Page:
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GR No 162025 Aug 3, 2010


Respondent Asia Brewery, Inc. (ABI) is engaged in the manufacture, sale and
distribution of beer, shandy, bottled water and glass products. ABI entered into a
Collective Bargaining Agreement (CBA) with Bisig at Lakas ng mga Manggagawa sa
Asia-Independent (BLMA-INDEPENDENT), the exclusive bargaining representative of
ABIs rank-and-file employees. In 2000, ABI and BLMA-INDEPENDENT signed a
renegotiated CBA. The renigotiated CBA provides that the the UNION shall not
represent or accept for membership employees outside the scope of the bargaining
unit herein defined. The CBA further provides that the bargaining unit shall be
comprised of all regular rank-and-file daily-paid employees of thecompany, and shall
exclude confidential and executive secretaries, and purchasing and quality
control staff, among others.

Subsequently, a dispute arose when ABIs management stopped deducting union

dues from eighty-one (81) employees, believing that their membership in

BLMA-INDEPENDENT claimed that ABIs actions restrained the employees right to

self-organization and brought the matter to the grievance machinery. As the parties
failed to amicably settle the controversy, BLMA-INDEPENDENT lodged a complaint
before the National Conciliation and Mediation Board (NCMB). The parties eventually
agreed to submit the case for arbitration.

The Voluntary Arbitrator Bienvenido Devera sustained the BLMA-INDEPENDENT

after finding that the records submitted by ABI showed that the positions of the subject
employees qualify under the rank-and-file category because their functions are merely
routinary and clerical. On appeal to the CA, the CA reversed the decision of the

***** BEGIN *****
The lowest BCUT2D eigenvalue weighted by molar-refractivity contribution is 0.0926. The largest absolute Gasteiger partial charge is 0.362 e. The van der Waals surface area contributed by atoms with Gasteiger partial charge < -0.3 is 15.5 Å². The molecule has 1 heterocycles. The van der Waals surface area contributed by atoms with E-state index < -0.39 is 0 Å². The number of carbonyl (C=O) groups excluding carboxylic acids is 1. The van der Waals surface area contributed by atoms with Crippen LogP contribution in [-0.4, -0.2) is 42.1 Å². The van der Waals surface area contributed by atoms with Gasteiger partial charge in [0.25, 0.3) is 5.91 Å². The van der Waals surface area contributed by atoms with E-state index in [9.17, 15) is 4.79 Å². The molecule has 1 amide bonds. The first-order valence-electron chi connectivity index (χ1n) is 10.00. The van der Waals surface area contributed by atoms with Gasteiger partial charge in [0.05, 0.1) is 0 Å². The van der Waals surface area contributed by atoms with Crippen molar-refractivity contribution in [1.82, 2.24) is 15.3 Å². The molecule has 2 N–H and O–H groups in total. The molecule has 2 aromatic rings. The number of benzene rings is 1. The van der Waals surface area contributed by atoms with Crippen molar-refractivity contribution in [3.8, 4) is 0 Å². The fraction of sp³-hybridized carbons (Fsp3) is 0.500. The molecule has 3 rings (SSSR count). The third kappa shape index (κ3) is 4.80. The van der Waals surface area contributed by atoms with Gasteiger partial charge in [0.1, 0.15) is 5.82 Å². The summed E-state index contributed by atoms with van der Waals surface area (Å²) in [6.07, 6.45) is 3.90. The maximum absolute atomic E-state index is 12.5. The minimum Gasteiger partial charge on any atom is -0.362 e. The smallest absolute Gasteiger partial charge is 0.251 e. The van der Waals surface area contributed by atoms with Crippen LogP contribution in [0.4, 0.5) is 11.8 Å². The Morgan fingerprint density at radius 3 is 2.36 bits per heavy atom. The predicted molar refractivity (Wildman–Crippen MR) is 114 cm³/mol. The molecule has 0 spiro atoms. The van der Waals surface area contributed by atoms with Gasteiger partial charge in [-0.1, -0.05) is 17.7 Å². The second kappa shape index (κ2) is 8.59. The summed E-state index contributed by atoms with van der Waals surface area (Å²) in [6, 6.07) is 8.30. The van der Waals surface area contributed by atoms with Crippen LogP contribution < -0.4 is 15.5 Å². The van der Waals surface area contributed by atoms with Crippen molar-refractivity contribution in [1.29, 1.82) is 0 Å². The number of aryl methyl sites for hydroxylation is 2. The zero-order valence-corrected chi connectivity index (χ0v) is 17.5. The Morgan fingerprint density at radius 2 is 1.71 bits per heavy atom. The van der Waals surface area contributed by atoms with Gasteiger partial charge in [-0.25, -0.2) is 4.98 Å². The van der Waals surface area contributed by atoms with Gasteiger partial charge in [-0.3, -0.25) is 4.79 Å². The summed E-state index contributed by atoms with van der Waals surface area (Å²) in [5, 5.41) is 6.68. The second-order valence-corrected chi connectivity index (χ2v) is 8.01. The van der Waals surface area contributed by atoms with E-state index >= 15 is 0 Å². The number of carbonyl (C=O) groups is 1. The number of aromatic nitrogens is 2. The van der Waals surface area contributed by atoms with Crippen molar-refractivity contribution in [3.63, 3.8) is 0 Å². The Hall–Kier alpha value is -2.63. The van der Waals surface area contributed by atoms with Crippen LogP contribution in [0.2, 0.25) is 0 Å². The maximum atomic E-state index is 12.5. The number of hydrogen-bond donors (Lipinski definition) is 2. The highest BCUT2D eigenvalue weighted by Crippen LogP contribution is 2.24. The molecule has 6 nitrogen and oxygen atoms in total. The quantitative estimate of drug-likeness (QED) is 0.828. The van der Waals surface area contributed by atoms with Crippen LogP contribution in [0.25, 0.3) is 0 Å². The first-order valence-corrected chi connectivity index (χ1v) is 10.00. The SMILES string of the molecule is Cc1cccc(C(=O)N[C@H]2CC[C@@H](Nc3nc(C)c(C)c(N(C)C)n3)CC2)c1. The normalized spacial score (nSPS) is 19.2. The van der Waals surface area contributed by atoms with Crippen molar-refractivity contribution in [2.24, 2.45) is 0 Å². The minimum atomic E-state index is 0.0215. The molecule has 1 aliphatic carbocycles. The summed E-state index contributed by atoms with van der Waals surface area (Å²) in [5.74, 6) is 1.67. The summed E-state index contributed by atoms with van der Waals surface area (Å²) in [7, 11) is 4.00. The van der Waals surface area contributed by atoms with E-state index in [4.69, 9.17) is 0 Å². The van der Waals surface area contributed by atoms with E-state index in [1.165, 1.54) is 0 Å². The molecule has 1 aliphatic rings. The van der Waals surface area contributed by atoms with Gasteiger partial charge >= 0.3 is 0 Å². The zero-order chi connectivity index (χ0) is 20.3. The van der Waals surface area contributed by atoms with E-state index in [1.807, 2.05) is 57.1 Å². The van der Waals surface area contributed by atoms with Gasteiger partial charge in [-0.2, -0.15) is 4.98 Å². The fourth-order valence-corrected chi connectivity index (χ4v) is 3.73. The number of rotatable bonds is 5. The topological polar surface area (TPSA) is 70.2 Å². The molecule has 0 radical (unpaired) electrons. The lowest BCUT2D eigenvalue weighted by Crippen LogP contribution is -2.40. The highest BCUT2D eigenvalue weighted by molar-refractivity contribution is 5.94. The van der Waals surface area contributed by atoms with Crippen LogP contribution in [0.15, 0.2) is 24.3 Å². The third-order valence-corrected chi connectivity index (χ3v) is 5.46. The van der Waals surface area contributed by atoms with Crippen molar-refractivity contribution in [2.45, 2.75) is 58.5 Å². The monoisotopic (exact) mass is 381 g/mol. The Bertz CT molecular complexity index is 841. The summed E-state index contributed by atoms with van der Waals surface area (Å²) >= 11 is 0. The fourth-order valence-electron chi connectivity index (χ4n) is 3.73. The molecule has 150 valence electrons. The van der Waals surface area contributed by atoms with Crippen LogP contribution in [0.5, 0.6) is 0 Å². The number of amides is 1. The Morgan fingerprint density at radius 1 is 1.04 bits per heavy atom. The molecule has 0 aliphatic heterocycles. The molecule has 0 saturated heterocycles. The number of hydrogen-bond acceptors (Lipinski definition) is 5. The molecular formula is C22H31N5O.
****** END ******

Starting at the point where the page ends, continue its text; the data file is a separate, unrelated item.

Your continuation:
Voluntary Arbitrator.

BLMA-INDEPENDENT filed a motion for reconsideration. In the meantime, a

certification election was held on August 10, 2002 wherein petitioner Tunay na
Pagkakaisa ng Manggagawa sa Asia (TPMA) won. As the incumbent bargaining
representative of ABIs rank-and-file employees claiming interest in the outcome of the
case, petitioner filed with the CA an omnibus motion for reconsideration of the
decision and intervention

Issues: 1. Whether or not the 81 employees excluded from the bargaining unit are
confidential employees? NO (With respect to the secretaries NO, for the quality control
staff, 20 are NOT confidential employeees)

2. Whether or not Asia Brewery’s act of unilaterally stopping the deduction of union
dues from these employees constitutes unfair labor practice as it restrained the
workers exercise of their right to self-organization? (No)


1st issue:

Although Article 245 of the Labor Code limits the ineligibility to join, form and assist
any labor organization to managerial employees, jurisprudence has extended this
prohibition to confidential employees or those who by reason of their positions or
nature of work are required to assist or act in a fiduciary manner to managerial
employees and hence, are likewise privy to sensitive and highly confidential records.
Confidential employees are thus excluded from the rank-and-file bargaining unit. The
rationale for their separate category and disqualification to join any labor organization
is similar to the inhibition for managerial employees because if allowed to be affiliated
with a Union, the latter might not be assured of their loyalty in view of evident conflict
of interests and the Union can also become company-denominated with the presence
of managerial employees in the Union membership.

Confidential employees are defined as those who (1) assist or act in a confidential capacity, (2)
to persons who formulate, determine, and effectuate management policies in the field of labor
relations. The two (2) criteria are cumulative, and both must be met if an employee is to be
considered a confidential employee that is, the confidential relationship must exist between the
employee and his supervisor, and the supervisor must handle the prescribed responsibilities